Why buy mint tea when you can make your own from scratch?
I may have mentioned this before. A big reason I started cooking relatively late (I was in my late twenties by the time I made a decent dish, the kind you wouldn’t be ashamed to feed your guests) is because of fear. I’d see something, anything, and think “that’s entirely complicated.” It went on for years.
Even now, I sometimes judge my cooking skills based on notions I’m unaware are managing my experiences until I catch myself having such a notion. Do you do that too? Do you think “oh ok, this chicken looks simple enough,” and then find yourself unable to make the sauce, because the sauce… well the sauce is entirely complicated.
The only antidote I have found for this is to attack it head on. This results in a lot of trips to the trash can to destroy the evidence. And a few satisfying “I got this!”
Living in Sarajevo for the past year has been an experiment in attacking these notions. It's easier to do this here, due to a different approach to cooking. For one, there is no fear related to food here. Do you remember my cousin who made perfect stuffed dolmas after only receiving cryptic instructions from my grandma the night before? I still don't know how she did it. I would've asked at least seven or eight specific questions to come even close.
Another thing I've noticed, there is a whole lot of reverse engineering. Folks easily recreate a dishes just by eating it once or twice until they break it down to the exact measurements. Did I tell you about another relative, a pastry dough superhero in her spare time? She once went to a dinner thrown by a snob. This snob wouldn’t share the recipe for a croissant-like bread she served that evening. Well, my darling relative went home, and played with flour all night long until she figured out an even better way to do it.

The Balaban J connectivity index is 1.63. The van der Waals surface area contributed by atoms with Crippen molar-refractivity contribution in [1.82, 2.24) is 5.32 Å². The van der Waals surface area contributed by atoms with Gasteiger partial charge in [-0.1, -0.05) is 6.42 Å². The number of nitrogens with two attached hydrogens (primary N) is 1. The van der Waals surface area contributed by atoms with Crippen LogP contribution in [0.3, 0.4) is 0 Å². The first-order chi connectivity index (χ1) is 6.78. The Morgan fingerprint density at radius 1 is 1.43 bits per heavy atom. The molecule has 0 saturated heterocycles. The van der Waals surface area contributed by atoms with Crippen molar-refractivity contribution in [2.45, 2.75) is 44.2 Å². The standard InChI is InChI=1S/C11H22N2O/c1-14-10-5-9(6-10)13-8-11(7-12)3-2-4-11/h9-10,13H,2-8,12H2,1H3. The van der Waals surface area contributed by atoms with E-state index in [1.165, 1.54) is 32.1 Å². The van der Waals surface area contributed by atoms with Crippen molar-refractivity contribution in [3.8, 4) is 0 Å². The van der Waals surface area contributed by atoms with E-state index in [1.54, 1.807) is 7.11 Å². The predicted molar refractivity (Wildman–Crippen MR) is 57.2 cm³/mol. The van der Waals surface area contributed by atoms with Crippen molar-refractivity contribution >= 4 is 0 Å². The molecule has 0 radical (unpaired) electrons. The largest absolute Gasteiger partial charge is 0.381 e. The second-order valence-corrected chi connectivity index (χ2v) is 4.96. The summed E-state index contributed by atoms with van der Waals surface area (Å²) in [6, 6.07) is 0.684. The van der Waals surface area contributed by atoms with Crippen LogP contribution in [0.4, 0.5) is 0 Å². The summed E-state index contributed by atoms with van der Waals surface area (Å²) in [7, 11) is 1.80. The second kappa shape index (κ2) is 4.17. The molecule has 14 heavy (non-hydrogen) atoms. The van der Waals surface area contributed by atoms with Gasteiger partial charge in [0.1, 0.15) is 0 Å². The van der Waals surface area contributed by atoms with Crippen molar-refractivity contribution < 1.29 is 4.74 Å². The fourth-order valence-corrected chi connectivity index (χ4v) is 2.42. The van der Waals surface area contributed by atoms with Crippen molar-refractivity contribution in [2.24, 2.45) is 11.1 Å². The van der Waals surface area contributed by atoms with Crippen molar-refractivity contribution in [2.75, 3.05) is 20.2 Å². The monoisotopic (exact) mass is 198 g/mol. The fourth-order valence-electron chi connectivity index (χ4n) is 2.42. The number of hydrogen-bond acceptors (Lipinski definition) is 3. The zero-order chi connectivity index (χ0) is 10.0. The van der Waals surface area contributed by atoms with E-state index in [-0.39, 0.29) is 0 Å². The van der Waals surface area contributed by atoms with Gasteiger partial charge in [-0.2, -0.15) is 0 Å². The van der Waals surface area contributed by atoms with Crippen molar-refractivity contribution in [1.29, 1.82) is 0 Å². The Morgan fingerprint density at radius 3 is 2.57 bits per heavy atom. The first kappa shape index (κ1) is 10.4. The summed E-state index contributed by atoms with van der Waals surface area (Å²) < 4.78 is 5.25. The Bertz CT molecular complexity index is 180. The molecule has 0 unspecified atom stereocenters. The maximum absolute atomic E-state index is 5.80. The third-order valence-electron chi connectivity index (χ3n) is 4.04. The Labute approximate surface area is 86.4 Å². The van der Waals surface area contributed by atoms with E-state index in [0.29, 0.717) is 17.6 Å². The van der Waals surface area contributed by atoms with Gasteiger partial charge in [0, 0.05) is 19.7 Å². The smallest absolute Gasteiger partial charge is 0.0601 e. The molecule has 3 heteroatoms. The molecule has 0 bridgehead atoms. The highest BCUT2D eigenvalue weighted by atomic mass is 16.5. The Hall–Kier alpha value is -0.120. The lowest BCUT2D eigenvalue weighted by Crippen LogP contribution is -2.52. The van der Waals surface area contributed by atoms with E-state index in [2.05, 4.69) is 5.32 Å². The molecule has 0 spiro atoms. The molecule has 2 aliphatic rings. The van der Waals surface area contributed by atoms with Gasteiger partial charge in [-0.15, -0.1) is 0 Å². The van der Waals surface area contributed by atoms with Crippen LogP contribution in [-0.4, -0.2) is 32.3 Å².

Although I'm still off from being anywhere near these two examples, I can confidently say my food fears are lessening. I'm closer to figuring out steps and ingredients in a dish.
Most importantly this happened.
Before, I used to freeze upon encountering a new piece of cooking information that didn't have a place yet in my mind's folder called "cooking." And today, today I catch myself thinking "that's doable," or "I wonder if it can be done this way?"
And so it was with mint tea. I don't have a garden, but I was a lucky recipient of about 500g of freshly cut mint, which I promptly washed, spread out on a tablecloth and dried for a few days. When it finished drying, I further broke it down into smaller pieces, and placed in a jar.
Before, I would have wondered how in the world someone dares to do it on their own. And now, I just jumped at the opportunity, regardless of the outcome.
Do you like mint tea? I bet you love it. It's the only tea that's both calming and energizing at the same time. There is a soothing cleanliness after you consume it. It's not surprising as mint is used from soaps to gum.
But have you ever tried making homemade mint tea on your own by drying the leaves? If not, why not?
Here is your chance. If you have a garden with mint, grab a large batch and start drying it. If you don't have mint in your garden, plant it right now. It grows quickly, and in a few weeks you'll have enough to start on your tea. Mint overtakes other plants, so plant it in a pot or a bucket of its own.
Mint tea is as simple as a recipe will ever get. Let's conquer those fears.
- 1 pound mint leaves
- Clean mint leaves in water, and leave on paper towel to dry off. (Leaving a few smaller stems is ok).
- After mint dries off, spread it on a table cloth and leave in a dry, dark place to dry completely. Leave to dry for up to a week. After it dries, crush the leaves and stems into crumbs. Place in a jar.
- Serving: seep 3-4 tablespoons of dry mint per one cup of hot water. Discard mint.
1 pound of mint leaves will give you about 1 medium sized jar of dry mint for tea. If you use about 3 tablespoons per cup, you should have about 15-20 servings.